Tuesday, January 27, 2015

Do You Want to Be Healed?


Covered in colorful Mexican blankets I use in yoga classes, I keep an old couch in our dining room. When we moved into this house fifteen years ago, Don's friend and co-worker donated the couch to us. She'd had it for some years, and since then, we, our kids and the cats have sat on it regularly. One evening Don gave it a good once-over and suggested it was long past due a cleaning.

"We can't do that!" I exclaimed. "It's the dirt that's holding it together!"

Sometimes I feel that way about my life. It's the dirt and gunk of my tensions holding me together. If I were to let them go, I would disintegrate. Who and where would I be without my anxieties, opinions and controversies?

The yoga center where I learn yoga and how to teach it offers a technique called tension release Swami Rudrananda developed. It's very simple, like most of the teachings, and very effective when done regularly and sincerely. Sit down on a meditation cushion or a chair. Close your eyes and release your fingertips to or toward the floor. Inhale, drawing air in through the nose around your heart. As you exhale, release the breath through your nose and say to yourself, "I consciously wish to release all negative psychic tension." As you say this, you may feel your fingertips tingle. Imagine that you're draining away your accumulated tensions through your fingertips. For more on the subtleties of tension release practice, I recommend "Sacred Journey: A Guide to Meditation in the Shambhava School of Yoga," by Swami Kripananda.

I have been doing this exercise regularly for the past four years, and I'm happy to report that not only have I not disintegrated, I'm happier than I've ever been in my life. Many of the tensions I'd been carrying around are released or releasing. The anxiety that I'm not good enough. The resentment about sharing life and the world with a bunch of assholes. Vague and specific fear. I can simply sit down and let my breath and intention remove them through my fingers. Or if not remove them all at once, begin to move them.

Being freer from the inside has a positive effect on the externals of my life. Strangers smile at me. I don't waste energy I don't have chasing after those things I can't control. The people in my life are nearly always happy to see me, because they sense my happiness.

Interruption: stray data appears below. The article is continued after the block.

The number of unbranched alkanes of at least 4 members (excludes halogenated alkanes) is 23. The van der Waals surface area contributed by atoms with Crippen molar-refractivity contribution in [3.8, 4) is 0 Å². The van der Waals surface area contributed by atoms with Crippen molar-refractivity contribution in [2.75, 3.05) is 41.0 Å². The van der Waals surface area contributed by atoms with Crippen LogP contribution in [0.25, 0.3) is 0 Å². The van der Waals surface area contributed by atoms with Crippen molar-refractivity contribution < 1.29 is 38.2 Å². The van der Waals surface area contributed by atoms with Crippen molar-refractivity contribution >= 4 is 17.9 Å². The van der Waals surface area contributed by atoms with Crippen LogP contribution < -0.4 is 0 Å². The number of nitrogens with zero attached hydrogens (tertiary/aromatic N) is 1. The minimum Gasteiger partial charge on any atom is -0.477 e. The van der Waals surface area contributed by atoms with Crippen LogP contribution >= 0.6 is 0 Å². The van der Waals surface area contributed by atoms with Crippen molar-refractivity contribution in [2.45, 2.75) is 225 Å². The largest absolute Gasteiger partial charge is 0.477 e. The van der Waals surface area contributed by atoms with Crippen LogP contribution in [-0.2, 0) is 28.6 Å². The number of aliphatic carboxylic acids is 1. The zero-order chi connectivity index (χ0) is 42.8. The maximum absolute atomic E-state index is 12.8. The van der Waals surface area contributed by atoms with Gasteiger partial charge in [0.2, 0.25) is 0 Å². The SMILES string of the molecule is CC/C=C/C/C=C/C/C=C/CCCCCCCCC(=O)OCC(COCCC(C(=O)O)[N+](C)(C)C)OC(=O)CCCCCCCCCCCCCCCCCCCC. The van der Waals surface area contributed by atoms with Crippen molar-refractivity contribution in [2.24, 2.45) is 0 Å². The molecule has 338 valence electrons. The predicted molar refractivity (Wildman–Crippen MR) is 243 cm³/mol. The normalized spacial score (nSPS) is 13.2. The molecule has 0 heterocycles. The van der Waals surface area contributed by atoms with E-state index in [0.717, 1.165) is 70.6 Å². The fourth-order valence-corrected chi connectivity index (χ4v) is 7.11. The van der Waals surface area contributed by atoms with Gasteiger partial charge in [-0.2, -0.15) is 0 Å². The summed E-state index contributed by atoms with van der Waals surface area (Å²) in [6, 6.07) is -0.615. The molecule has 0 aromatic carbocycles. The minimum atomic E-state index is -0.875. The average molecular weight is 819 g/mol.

Jesus asked the man who had been an invalid for 38 years, "Do you want to be healed?" That's as pertinent a question as it was when he asked it 2,000 years ago. Making ourselves whole is within our power. Healing does not mean that all wounds are healed or all missing parts restored. One image of wholeness is the china plate that split into several pieces and is lovingly put back together. It may be missing a few slivers of porcelain, with clearly visible fracture lines. But it is whole enough to serve your dinner on it.

Monday, January 12, 2015

The blessings of meditation

Today I went to teach yoga to my neighbors, a couple in their eighties, for our regularly scheduled session, only to find that L had taken a terrible fall in a parking lot late last week. She landed on her face, and though she is healing quite nicely, she was in no shape to do even the gentle class we typically do. She has balance issues and has taken several less serious falls in the two years we've done yoga together. I suggested that she needs to make sure she's not putting herself in situations where there is only a narrow space to walk in, because a wider stance improves balance. I also suggested that they consider having at least some of their groceries delivered, to avoid icy parking lots. L is a sweet, soft-spoken woman, but my innocent recommendation touched a nerve. She launched into a tirade about how she'll never have groceries delivered, because she isn't ready to be chained to an armchair for the rest of her life.